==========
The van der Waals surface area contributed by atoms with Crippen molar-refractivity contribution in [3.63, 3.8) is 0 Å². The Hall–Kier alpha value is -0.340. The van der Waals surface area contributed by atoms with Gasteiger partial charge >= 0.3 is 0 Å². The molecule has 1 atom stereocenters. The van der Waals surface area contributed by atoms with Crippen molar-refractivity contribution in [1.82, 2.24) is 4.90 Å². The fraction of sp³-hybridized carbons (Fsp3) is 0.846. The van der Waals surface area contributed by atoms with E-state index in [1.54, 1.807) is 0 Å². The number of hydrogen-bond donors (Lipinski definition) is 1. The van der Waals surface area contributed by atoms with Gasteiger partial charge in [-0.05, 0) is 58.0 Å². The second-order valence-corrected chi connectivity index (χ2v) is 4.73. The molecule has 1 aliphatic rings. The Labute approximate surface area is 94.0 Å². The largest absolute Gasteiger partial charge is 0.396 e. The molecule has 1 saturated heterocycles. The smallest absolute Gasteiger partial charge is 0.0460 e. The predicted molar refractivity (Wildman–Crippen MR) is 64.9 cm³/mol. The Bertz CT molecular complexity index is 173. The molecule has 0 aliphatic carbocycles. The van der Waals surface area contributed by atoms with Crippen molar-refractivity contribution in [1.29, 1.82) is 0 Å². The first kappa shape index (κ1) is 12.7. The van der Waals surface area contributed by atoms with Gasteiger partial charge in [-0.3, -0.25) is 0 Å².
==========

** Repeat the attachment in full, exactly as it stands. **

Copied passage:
The van der Waals surface area contributed by atoms with Crippen molar-refractivity contribution in [3.63, 3.8) is 0 Å². The Hall–Kier alpha value is -0.340. The van der Waals surface area contributed by atoms with Gasteiger partial charge >= 0.3 is 0 Å². The molecule has 1 atom stereocenters. The van der Waals surface area contributed by atoms with Crippen molar-refractivity contribution in [1.82, 2.24) is 4.90 Å². The fraction of sp³-hybridized carbons (Fsp3) is 0.846. The van der Waals surface area contributed by atoms with E-state index in [1.54, 1.807) is 0 Å². The number of hydrogen-bond donors (Lipinski definition) is 1. The van der Waals surface area contributed by atoms with Gasteiger partial charge in [-0.05, 0) is 58.0 Å². The second-order valence-corrected chi connectivity index (χ2v) is 4.73. The molecule has 1 aliphatic rings. The Labute approximate surface area is 94.0 Å². The largest absolute Gasteiger partial charge is 0.396 e. The molecule has 1 saturated heterocycles. The smallest absolute Gasteiger partial charge is 0.0460 e. The predicted molar refractivity (Wildman–Crippen MR) is 64.9 cm³/mol. The Bertz CT molecular complexity index is 173. The molecule has 0 aliphatic carbocycles. The van der Waals surface area contributed by atoms with Crippen molar-refractivity contribution in [1.29, 1.82) is 0 Å². The first kappa shape index (κ1) is 12.7. The van der Waals surface area contributed by atoms with Gasteiger partial charge in [-0.3, -0.25) is 0 Å².